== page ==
Detroit Files For Bankruptcy

NPR | July 19, 2013 1:32 a.m.

Contributed By:

Scott Neuman

The city Detroit has filed the largest municipal bankruptcy in U.S. history, seeking Chapter 9 protection from creditors and unions owed some $18.5 billion in debt and liabilities.

According to The Detroit News, the 16-page petition was filed in U.S. Bankruptcy Court in Detroit Thursday afternoon, beginning a 30-to-90 day evaluation period to determine if the city is eligible for Chapter 9.

The News says:

“Under state law, [Gov. Rick] Snyder is required to approve a Chapter 9 filing. As of Wednesday, Snyder said he had not received any such request from Detroit Emergency Manager Kevyn Orr. Sources close to the governor said the situation is fluid, adding that Snyder intends to study Orr’s recommendations and related documents ‘for a couple of days’ before making his decision.”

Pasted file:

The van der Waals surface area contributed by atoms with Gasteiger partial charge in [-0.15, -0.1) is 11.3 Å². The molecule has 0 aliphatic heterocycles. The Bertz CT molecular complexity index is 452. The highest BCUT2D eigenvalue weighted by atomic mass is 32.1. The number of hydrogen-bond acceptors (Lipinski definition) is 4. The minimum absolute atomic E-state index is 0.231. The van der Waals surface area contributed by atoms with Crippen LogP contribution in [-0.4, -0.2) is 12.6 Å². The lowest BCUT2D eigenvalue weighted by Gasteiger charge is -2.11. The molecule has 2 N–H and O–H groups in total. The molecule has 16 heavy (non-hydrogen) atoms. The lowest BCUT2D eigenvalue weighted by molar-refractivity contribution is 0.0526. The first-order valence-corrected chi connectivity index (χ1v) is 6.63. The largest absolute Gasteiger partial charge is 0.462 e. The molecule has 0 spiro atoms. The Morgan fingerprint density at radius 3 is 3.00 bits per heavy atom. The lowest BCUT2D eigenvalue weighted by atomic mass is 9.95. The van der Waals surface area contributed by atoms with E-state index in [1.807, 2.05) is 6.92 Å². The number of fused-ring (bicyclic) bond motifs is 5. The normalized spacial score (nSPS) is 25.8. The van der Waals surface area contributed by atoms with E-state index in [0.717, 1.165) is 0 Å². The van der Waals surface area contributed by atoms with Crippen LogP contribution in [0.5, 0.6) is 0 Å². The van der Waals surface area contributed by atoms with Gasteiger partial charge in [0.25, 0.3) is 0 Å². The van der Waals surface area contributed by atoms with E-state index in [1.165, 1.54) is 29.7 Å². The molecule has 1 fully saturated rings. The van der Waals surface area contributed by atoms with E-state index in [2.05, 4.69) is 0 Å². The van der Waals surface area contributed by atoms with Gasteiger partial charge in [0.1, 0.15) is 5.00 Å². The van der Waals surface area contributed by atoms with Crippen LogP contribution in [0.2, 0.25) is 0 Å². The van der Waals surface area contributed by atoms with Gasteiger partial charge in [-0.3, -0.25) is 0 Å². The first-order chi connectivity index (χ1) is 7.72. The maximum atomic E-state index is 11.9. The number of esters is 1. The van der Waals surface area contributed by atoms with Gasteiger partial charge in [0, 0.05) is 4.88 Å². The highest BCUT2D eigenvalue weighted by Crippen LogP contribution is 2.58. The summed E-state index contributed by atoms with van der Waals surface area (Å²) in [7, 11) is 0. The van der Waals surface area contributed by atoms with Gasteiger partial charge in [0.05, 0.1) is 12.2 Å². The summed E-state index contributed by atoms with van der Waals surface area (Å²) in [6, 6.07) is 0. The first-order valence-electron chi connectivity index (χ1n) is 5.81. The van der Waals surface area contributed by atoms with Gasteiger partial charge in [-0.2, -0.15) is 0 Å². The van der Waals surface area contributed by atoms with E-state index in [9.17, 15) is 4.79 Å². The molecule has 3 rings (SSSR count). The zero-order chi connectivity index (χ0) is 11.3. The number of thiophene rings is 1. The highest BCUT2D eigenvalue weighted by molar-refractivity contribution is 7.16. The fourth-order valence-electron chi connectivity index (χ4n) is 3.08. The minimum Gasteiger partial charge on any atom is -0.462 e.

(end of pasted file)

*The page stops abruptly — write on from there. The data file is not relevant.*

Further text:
The Associated Press says that “if approved, the filing would allow Orr to liquidate city assets to satisfy a host of creditors and city pensioners lined up to recoup losses from bad bond investments and unpaid contracts.”

Reuters reports:

“A judge in Ingham County, where the state capital Lansing is located, has scheduled a hearing Monday on a proposed injunction that would prevent Orr from a bankruptcy filing.

City retirees and workers made arguments in the two lawsuits that Orr’s plan to slash vested pensions for city retirees would violate strong protections in the Michigan constitution for retirement benefits of public-sector workers.

The pension funds’ lawsuit makes similar claims. It also was filed in Ingham County Circuit Court, by the city’s two funds - the General Retirement System and the Police and Fire Retirement System.”

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